JUST WHEN YOU THOUGHT YOU WERE FINISHED WITH TAX FOR ANOTHER YEAR!
This is just an FYI, the author is Mary-Heather Styles, she can be contacted at firstname.lastname@example.org or (602) 955-5007. From The Union Jack Newspaper. Just in case anyone has an account in the UK.
Strictly speaking, this is not a tax requirement. But ignore it at your peril because the penalties (both civil and criminal) mean this is one obligation you do not wish to forget. There are no extensions for this form, so even if your are taking time out until October, this one needs to be looked at - now!
If you have had the equivalent of $10,000 in bank or investment accounts outside the US at any tine during a year you must file information returns with the US Treasury by the following June 30. Your total is reached by adding together the various account balances. The equivalent value in pounds for 2010 is just under 6,250GBP. the form concerned is the aptly-named "Report on Foreign Bank and Financial Accounts" otherwise known as the FBAR (it only makes sense if you reverse the title) or TD F90-22.1 (for even less obvious reasons until you look at the top left corner of the form).
Revised forms were introduced two years ago and more information is now required about each account. The name and address of the bank, building society or investment company are predictable requirements, but you must also include your account number and the value in dollars of the highest balance in the account during the year. No matter when during the year the highest balance occurred, the exchange rate for the transfer into dollars for the form is that on December 31. For 2010, this was GBP = $1.6042.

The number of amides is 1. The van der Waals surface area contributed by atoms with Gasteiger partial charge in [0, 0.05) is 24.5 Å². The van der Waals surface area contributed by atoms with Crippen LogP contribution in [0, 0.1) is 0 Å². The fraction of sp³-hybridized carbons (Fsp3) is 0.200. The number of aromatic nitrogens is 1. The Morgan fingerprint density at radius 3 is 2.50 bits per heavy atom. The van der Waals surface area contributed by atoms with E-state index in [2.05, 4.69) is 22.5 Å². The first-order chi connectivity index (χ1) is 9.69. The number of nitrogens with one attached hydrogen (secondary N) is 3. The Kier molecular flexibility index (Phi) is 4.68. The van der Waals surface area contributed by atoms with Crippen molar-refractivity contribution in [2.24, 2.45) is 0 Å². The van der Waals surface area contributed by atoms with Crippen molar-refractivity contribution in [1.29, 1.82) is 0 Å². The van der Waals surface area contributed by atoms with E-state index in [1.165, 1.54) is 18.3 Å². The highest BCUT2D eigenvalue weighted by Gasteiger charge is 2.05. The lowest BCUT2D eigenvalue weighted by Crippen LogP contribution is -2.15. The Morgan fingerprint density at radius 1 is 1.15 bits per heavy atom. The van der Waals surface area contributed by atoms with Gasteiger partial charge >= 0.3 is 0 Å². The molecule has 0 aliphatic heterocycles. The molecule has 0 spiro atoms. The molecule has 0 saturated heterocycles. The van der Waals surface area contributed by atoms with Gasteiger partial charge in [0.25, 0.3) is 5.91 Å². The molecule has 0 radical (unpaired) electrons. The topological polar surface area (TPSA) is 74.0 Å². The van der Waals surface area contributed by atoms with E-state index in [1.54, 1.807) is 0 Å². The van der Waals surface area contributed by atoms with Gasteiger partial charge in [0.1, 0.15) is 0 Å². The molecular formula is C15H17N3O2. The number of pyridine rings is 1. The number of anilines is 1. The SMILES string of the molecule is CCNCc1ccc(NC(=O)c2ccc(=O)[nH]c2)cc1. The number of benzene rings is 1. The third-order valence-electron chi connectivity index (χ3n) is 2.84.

These forms cannot be jointly files - each person must complete and sign their own form. They must also be prepared for US entities, such as corporations, partnerships, trusts and estates. Accounts are split between those owned personally, shared accounts and those over which you have signatory authority but no ownership. For shared accounts, details about your co-owner(s) must be included - this can be unnerving for non-US resident co-owners who do not appreciate their details being shred with the US government. The third category can also cause concern - sometimes being a signatory does not make you privy to all the details about an account, but you will need them to complete the form. And remember to include any foreign accounts held for minor children or as a joint-owner with an overseas parent.
When determining the highest value of investment accounts, practicality takes precedence over the strict position - if you receive valuations on April 5, June 30, and December 31, use the highest one!
If you have decided that this is unworkable and you would prefer to ignore it, let's move on to the really bad part of all this - the penalties! For failure to file, the civil penalty can be up to $10,000, unless you have reasonable cause. But if you have not declared income form the account on your tax return, "reasonable cause" will be difficult to establish. Willful failure to report an account can result in a penalty of higher of $100,000 or 50% of the balance in the account at the time of the violation. In addition to these civil penalties, wilful failure to report can result in